Energy Efficiency of the Moscow Metro

Evgeny Moshkovich
January 18, 2017

Submitted as coursework for PH240, Stanford University, Fall 2016


Fig. 1: Moscow Metro ornaments. (Source: Wikimedia Commons)

The Moscow Metro was opened on May 15th 1935 with one 11-kilometre line and 13 stations. It was the first underground railway system in the Soviet Union. As of 2016, the Moscow Metro excluding the Moscow Central Circle has 203 stations and its route length is 339.1 km making it the fifth longest in the world. Today the metro system transports over 56% of the people who use public transport within the city. According to the official Moscow Metro website the system on average is used by 7 million people per day and this number exceeds 9 million people daily on weekdays. This is the highest number of people using a subway system in the world. The Moscow metro is known for its ornaments which as you can imagine requires a lot of energy (Fig. 1). In our modern society energy efficiency is becoming increasingly more important as the energy prices are very high and the Moscow Metro is no exception.

Current Situation

Moscow metro uses up extremely large amounts of energy every year. In 2007 the total length of the routes equaled to 305 km and the total energy consumption from outside resources was already 1.6 billion kWh per year. Specific energy consumption was 5.245 mln kWh per km of railway. The current plans are to expand the metro to 467 km of routes by 2020 which means that the total energy consumption will be 2.5 billion kWh (467 × 5.246=2,447). If we assume that the energy price is going to be around 3 rubles/kWh it means that the expenses of keeping the metro going are going to be around 8 billion rubles which with the current exchange rate would equal approximately $123 million. Therefore under the current predictions we can say that each wagon is going to be consuming 2.5 million kWh costing 7.5 mln rubles. This shows that the most pertinent issue is decreasing the specific energy consumption of each unit. The main way to do so is increasing the energy efficiency of the trains themselves as 75% of the energy goes towards pulling them, 20-22% for the maintenance of the rails and around 3-5% for repairing base.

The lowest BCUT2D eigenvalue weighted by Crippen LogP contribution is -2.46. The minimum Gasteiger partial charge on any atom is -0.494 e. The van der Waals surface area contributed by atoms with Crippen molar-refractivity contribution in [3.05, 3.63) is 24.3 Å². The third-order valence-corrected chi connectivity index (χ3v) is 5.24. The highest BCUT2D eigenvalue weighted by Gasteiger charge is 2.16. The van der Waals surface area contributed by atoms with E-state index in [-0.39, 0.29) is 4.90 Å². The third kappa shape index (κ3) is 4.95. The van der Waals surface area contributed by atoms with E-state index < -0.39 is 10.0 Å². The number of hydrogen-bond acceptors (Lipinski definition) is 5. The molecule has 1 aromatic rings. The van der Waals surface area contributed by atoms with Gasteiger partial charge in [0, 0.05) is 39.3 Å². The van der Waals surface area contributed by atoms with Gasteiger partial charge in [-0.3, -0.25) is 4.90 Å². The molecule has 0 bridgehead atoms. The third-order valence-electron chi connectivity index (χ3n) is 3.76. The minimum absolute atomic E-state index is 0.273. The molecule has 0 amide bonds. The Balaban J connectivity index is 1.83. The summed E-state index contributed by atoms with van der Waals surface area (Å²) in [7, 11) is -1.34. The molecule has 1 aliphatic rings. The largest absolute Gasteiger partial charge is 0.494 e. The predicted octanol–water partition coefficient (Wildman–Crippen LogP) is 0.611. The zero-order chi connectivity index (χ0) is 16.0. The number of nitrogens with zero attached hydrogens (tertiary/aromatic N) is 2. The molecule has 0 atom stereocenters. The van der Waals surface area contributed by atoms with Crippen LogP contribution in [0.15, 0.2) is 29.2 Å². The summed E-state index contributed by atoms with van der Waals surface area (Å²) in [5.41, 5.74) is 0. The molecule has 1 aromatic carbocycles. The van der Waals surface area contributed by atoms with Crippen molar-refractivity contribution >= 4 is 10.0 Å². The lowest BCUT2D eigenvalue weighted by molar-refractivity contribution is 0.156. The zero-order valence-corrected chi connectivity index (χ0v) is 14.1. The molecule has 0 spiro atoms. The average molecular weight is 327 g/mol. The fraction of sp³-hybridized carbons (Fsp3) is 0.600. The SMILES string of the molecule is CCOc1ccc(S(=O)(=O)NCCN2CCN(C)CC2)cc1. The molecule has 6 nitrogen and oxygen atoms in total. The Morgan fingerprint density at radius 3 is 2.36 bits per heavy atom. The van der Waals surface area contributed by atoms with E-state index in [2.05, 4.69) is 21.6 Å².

The Moscow Metro is moving towards a more sustainable energy future. The Moscow underground system is not unique in its high energy consumption and just like any other city need to take advantage of clean technology To achieve its goals. There a number of ways to improve the efficiency. Ultracapacitors, train automation, and kinetic energy harvesting are just three technologies that can augment the Moscow Metro's energy paradigm. More initiatives to reduce energy consumption can be split into 4 main categories - Infrastructure (eg. Intellegent ventilation), rolling stock (eg. Aluminium bodies), stations (eg.PSD installations) and operational strategies (eg.vary speeds of the trains). [1]


The current energy expenditures of the Moscow metro are far too high to be sustainable. There are plenty of technologies around to improve the efficiency and the question is how much time and investment the government is willing to put in. The situation is however no different from any other major city and the problem exists everywhere.

© Evgeny Moshkovich. The author grants permission to copy, distribute and display this work in unaltered form, with attribution to the author, for noncommercial purposes only. All other rights, including commercial rights, are reserved to the author.


[1] R. Andeson, R. Maxwell, and N. G. Harris, "Maximizing the Potential For Metros to Reduce Energy Consumption and Deliver Low-Carbon Transportation in Cities," Imperial College London, September 2009.